• Extracts information from the sensor data that is fundamental to answering queries.

  • Validates that preprocessing of the video can be done in real-time;

Our prototype is described and evaluated in section-VI. Right now preprocessing is done for every frame, but RoboMem will later have to fine-tune variables as to whether processing should be done for every frame to speed up pre-processing. Further, we need to explore if this level of object detection by Detectron will be appropriate for the queries. We also need to note that stacking object detection and activity recognition will also yield real-time performance, since state-of-art activity detectors can process more frames per second than Kuri’s current frame rate which is 6 frames per second [27].

Query Types Query Examples DB Interaction DB Command
Spatio-temporal object localization Hey Kuri, where did you last see Ifrah? Yes db.find().limit(1) .sort()[]
Identifying the people elderly has interacted with Hey Kuri, Did Steve visited me yesterday? Yes db.find
Was the activity performed? Hey Kuri, has my dad taken the Montelukast medicine over the past month? No
How long was the activity performed Hey Kuri, how much has my patient slept over the last 3 months? No
Where was the activity performed Hey Kuri, where did my patient exercise or walk the most over past week? No
TABLE I: DB commands for queries handled by intial prototype

Iv-B Memory Representation

In our design, both the compressed video stream and data in the database needs to be stored. Although cloud storage can be used to solve the problem of storing compressed video stream, but one cannot merely assume infinite memory. Therefore, with regards to storage of video stream, we can work on saving summaries of really old data. In this regard, we can extend the model of [16],[10] to our context. Mastrogiovanni et al. [16] applies the migration of memory items from short to medium and long term memory. Their model is demonstrated to work on simple situations, developing memory for 4 blocks on the table, we intend to use their work as a foundation and apply on a complex scenario where the environment is dynamic and objects to be detected are not limited.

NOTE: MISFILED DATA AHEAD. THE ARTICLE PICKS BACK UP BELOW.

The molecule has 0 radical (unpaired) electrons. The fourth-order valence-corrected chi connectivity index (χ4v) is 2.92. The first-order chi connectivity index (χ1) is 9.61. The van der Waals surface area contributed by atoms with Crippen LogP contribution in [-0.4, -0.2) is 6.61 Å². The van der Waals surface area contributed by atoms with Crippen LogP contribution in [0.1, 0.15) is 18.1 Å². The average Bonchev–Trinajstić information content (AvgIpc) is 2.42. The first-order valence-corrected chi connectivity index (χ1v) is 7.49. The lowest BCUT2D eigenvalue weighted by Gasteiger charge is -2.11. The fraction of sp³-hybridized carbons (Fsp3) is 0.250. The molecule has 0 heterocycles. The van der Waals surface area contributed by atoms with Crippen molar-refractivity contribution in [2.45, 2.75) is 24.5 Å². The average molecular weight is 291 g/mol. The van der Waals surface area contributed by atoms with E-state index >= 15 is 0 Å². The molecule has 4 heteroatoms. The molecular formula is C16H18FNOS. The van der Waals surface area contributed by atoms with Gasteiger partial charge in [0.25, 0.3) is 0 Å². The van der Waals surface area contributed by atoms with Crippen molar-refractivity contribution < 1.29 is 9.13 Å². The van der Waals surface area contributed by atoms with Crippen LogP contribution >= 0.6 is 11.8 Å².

Secondly, with respect to the database design RoboMem cannot store every information of every object detected in every scene. The database needs to be designed such that it stores basic data and can return a small set of frames which can be processed to derive an answer for the query. The structure of the database that we chose for the initial prototype is described and justified in section-VI-C. Our construction of database collection allows us to answer queries related to spatiotemporal localization of objects in the elderly’s surrounding and identifying people elderly has interacted with. In the future, we will explore, should data be stored for each frame or only for the keyframes?

Iv-C Post-processing Layer Design

The information extracted from pre-processing is not going to be precise enough to answer queries. Therefore, RoboMem needs to have a post-processing layer to increase the certainty of data in the database. Clean-up wizards need to maintain consistency while performing this post-processing, as new sensor data is received it needs to update the probabilistic location of the detected objects or humans , e.g., the location of the elderly in two frames could be different. Clean-up wizard needs to identify that the person in both the frames is the same elderly and update the information accordingly. For future work, we will be exploring which design of the post-processing layer leads to most efficient look-up for queries that it has not seen before.

Iv-D Cost of Reprocessing Data

The ability of RoboMem to have long-term memory and respond to queries about the elderly’s health relies heavily on appropriate pre-processing as reanalysis of prior image data in the general case is likely to be very expensive. Further, the possibility of queries that can be asked from RoboMem regarding health-care monitoring of elderly even with the constraints of categories mentioned in Section-I is vast and therefore there will be situations where enough information is not in the database to adequately answer the query leading to the expensive operation of reprocessing the compressed video feed. As discussed above, an architecture that guides to relevant sample frames for reprocessing as opposed to reprocessing the whole video feed of years or even hours of data will help ease this challenge. This can include identifying which objects are important to consider, adding different type of image processing in the pre-processing queue and setting a hierarchy of priorities between them accordingly. Along with this, as an extension to our prototype, we believe that as future work a learning agent needs to be part of RoboMem that will learn from the past queries to adjust the pre-processing accordingly.